Posts tagged with "OpenAI"

Pope prank: Fake photos of the pontiff in a puffer jacket go viral, conveying the power and peril of AI

March 29, 2023

It was a cold wind that blew through St. Peters Square at the Vatican over the weekend; but that didn’t deter Pope Francis from taking a stroll outside to greet the faithful, as he often does. When images appeared online showing the 86-year-old pontiff dressed to fight the elements in a stylish white puffer jacket and silver bejewelled crucifix, they soon went viral—racking up millions of views on social media platforms, reports CBS News.

The picture, first published Friday, March 24, on Reddit along with several others, was, in fact, a fake. It was an artificial intelligence rendering generated using the AI software Midjourney.

While there are some inconsistencies in the final rendered images—for example, the pope’s left hand, which is holding a water bottle, looks distorted and his skin has an overly sharp appearance—many people online were fooled into thinking they were real pictures.

Some Twitter users were shocked and confused. “I thought the pope’s puffer jacket was real and didn’t give it a second thought,” tweeted model and author Chrissy Teigen. “No way am I surviving the future of technology.”

The “pope in the puffer jacket” was just the latest in a series of “deepfake” images created with AI software. Another recent example: pictures of former President Donald Trump that appeared to show him in police custody. Although the creator made it clear that they were produced as an exercise in the use of AI, the images, combined with rumors of Trump’s imminent arrest, went viral and created and entirely fraudulent but potentially dangerous narrative.

Midjourney, DALL E2, OpenAI, and Dream Studio are among the software options available to anyone wishing to produce photo-realistic images using nothing more than text prompts—no specialist training required.

As this type of software becomes more widespread, AI developers are working on better ways to inform viewers of the authenticity, or otherwise, of images.

CBS News’ Sunday Morning  reported earlier this year that Microsoft’s Chief Scientific Officer Eric Horvitz, the co-creator of the spam email filter, was among those trying to crack the conundrum—predicting that, if technology isn’t developed to enable people to easily detect fakes within a decade or so, “most of what people will be seeing, or quite a lot of it, will be synthetic. We won’t be able to tell the difference.”

In the meantime, Henry Ajder, who presents a BBC radio series entitled The Future Will be Synthesised, cautioned in a newspaper interview that it was “already very, very hard to determine whether” some of the images being created were real.

“It gives us a sense of how bad actors, agents spreading disinformation, could weaponize these tools,” Ajder told the British newspaper, i.

There’s clear evidence that this is happening already. Last March, video emerged appearing to show Ukrainian President Volodymyr Zelenskyy telling his troops to lay down their arms and surrender. It was bad quality and quickly outed as a fake, but it may have been merely an opening salvo in a new information war.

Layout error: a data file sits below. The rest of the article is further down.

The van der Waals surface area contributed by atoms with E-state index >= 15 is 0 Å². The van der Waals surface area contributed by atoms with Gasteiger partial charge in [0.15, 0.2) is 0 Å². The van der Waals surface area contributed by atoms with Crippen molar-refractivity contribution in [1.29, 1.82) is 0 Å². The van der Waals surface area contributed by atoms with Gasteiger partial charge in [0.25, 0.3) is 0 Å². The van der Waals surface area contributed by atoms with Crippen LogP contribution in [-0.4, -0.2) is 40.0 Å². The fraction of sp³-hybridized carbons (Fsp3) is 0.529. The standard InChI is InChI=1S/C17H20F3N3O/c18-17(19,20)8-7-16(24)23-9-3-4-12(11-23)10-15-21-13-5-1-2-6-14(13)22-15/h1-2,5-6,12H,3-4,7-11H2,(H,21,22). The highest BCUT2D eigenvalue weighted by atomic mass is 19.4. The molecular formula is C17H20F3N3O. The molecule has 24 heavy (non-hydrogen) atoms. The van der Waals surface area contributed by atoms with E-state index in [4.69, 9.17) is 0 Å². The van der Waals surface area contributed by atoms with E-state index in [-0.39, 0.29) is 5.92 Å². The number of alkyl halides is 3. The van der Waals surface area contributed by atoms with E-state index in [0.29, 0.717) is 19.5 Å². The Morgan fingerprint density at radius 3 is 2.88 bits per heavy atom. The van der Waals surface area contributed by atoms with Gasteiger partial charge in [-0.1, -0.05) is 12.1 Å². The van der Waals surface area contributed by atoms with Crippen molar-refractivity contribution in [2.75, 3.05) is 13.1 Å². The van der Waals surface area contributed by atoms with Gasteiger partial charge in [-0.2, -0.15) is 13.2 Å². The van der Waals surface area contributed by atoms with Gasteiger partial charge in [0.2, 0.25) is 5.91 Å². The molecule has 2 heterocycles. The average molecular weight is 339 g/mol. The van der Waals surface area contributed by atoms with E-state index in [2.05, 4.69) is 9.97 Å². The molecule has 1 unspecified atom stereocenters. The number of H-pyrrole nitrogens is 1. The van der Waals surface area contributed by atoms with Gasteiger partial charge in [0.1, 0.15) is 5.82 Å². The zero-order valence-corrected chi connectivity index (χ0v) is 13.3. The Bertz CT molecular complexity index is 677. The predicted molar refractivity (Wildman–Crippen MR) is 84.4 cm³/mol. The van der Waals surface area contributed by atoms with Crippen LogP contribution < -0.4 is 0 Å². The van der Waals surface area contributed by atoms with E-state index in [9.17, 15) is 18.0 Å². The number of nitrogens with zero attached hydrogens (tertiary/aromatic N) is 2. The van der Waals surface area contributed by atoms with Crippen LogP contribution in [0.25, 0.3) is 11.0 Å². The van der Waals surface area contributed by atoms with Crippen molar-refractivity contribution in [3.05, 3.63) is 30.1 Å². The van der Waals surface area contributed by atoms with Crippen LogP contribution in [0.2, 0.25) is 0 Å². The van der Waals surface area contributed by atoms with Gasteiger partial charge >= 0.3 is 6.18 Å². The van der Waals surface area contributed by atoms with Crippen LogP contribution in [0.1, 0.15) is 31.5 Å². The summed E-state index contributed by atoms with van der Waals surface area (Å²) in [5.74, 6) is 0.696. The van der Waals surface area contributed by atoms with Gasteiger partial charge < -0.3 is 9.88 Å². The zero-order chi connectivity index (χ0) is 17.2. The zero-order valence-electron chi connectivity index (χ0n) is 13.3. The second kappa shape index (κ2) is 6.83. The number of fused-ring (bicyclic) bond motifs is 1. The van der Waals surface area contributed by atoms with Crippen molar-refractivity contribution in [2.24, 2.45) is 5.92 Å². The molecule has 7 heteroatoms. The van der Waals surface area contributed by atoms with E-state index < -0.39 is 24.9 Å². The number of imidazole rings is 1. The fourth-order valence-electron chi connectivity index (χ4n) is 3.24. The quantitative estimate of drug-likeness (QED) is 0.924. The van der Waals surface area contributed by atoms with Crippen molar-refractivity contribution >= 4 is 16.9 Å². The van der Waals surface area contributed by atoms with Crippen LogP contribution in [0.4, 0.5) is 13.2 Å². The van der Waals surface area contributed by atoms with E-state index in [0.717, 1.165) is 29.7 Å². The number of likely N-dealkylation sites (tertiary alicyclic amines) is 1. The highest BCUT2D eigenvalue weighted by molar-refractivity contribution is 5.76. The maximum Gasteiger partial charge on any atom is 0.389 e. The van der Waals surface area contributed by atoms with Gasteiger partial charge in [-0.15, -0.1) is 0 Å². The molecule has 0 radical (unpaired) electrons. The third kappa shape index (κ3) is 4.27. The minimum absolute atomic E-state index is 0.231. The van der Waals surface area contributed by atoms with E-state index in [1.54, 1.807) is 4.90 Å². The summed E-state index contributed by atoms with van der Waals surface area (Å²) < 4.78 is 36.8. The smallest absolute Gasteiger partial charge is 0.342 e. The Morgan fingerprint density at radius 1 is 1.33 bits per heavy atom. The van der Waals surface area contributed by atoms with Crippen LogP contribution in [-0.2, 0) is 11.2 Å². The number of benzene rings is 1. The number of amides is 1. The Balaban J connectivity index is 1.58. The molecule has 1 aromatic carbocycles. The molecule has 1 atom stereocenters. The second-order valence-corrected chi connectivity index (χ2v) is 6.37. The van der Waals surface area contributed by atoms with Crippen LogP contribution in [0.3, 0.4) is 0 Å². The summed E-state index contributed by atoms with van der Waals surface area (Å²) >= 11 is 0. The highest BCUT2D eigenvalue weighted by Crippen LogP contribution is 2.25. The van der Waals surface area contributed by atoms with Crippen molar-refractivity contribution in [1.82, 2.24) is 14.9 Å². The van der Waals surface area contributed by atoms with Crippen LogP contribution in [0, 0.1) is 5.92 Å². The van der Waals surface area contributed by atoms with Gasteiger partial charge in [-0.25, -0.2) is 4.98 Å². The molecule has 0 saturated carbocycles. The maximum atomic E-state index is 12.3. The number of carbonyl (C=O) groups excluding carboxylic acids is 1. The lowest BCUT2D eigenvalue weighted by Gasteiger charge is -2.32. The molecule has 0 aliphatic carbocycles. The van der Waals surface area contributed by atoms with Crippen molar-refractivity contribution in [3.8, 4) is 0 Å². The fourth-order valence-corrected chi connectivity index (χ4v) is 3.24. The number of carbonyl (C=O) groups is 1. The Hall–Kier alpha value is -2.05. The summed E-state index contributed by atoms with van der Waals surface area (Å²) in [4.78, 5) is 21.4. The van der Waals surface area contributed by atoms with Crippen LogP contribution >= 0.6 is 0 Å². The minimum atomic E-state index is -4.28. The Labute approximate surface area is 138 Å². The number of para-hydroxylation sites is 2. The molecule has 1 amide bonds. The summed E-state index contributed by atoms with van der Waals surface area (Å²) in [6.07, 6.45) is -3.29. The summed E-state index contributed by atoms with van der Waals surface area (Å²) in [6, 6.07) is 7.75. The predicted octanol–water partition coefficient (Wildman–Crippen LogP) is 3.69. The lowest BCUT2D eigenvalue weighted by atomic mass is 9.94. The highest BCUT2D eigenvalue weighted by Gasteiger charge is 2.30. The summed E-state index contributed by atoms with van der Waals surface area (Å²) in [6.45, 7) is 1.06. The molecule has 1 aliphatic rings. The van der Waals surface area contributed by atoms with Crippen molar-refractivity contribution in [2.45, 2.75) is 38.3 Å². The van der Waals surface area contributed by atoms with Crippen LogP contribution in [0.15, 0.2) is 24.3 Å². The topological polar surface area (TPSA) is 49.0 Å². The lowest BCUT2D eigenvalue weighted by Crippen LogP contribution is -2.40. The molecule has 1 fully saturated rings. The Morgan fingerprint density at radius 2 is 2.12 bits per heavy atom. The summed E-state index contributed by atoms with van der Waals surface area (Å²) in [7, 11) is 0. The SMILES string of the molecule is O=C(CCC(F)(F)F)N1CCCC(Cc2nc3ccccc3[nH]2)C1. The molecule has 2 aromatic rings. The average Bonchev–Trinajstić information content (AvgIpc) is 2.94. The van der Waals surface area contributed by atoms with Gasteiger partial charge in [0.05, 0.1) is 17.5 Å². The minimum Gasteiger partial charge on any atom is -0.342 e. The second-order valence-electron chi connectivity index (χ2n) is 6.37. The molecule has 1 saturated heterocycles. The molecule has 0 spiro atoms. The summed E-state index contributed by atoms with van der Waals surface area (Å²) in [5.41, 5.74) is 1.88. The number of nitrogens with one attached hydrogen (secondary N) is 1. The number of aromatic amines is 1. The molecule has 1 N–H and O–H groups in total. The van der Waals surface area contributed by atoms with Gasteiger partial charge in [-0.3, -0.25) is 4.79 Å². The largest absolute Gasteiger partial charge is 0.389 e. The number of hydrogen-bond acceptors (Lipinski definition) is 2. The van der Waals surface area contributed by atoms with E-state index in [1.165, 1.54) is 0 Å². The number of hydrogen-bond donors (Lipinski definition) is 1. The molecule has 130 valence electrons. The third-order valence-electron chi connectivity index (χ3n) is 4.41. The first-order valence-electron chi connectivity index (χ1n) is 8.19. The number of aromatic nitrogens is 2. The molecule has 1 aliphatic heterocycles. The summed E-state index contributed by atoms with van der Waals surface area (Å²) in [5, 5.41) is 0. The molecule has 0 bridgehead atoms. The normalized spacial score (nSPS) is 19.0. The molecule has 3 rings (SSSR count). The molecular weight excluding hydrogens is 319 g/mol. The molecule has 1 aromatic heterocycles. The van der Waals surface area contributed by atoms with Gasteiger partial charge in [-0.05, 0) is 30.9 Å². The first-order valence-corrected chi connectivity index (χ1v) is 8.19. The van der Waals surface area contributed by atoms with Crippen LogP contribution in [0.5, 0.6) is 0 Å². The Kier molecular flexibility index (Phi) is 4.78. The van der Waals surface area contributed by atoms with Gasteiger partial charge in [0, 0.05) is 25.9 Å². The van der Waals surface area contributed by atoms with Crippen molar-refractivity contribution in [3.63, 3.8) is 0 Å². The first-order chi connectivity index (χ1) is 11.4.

So, while a picture may speak a thousand words, it may be worth asking who’s actually doing the talking.

Research contact: @CBSNews

Meet Bard, Google’s answer to ChatGPT

February 8, 2023

Nothing has made the tech industry cower in quite the way that ChatGPT has. The chatbot, which was launched by San Francisco-based OpenAI last November, already has attracted a multibillion-dollar investment from Microsoft.

Microsoft reputedly invested in OpenAI in order to super-charge its search engine, Bing, with ChatGPT, which could have a widespread release this spring.

Concurrently, other major tech players—Google, in particular—are attempting to compete. The search giant has just announced its answer to the wildly popular chatbot, and it’s called BardAI, reports Gizmodo.

BardAI is Google’s own experimental chatbot that is built with the company’s Language Model for Dialogue Applications, or LaMDA. LaMDA is the same AI engine that an ex-Google engineer warned us was sentient, but the company hopes that LaMDA is powerful enough that it will make Bard Google’s rival to ChatGPT.

Bard is currently only available to testers, but Google says that BardAI is using a lightweight version of LaMDA, so that it can scale easily after the trial period and reach more users.

“Bard seeks to combine the breadth of the world’s knowledge with the power, intelligence and creativity of our large language models. It draws on information from the web to provide fresh, high-quality responses,” Google CEO Sundar Pichai said in a company blog post, adding, “Bard can be an outlet for creativity, and a launchpad for curiosity, helping you to explain new discoveries from NASA’s James Webb Space Telescope to a nine-year-old, or learn more about the best strikers in football right now, and then get drills to build your skills.”

Google has also added some AI capability to its basic search engine function, because, as Pichai puts it, “people are turning to Google for deeper insights and understanding.” In other words, Google wants its search engine to provide quicker answers to deeper, potentially multi-part questions. The company also indicated that the search engine’s interface may change slightly too, in order to feed users more in-depth answers to questions in an easier way.

ChatGPT has taken the world by storm since its release to the general public late last year. As Big Tech has taken notice, Google appears to be the first to release its own version of the chatbot while others, like Microsoft, have decided to hop on the bandwagon.

Research contact: @Gizmodo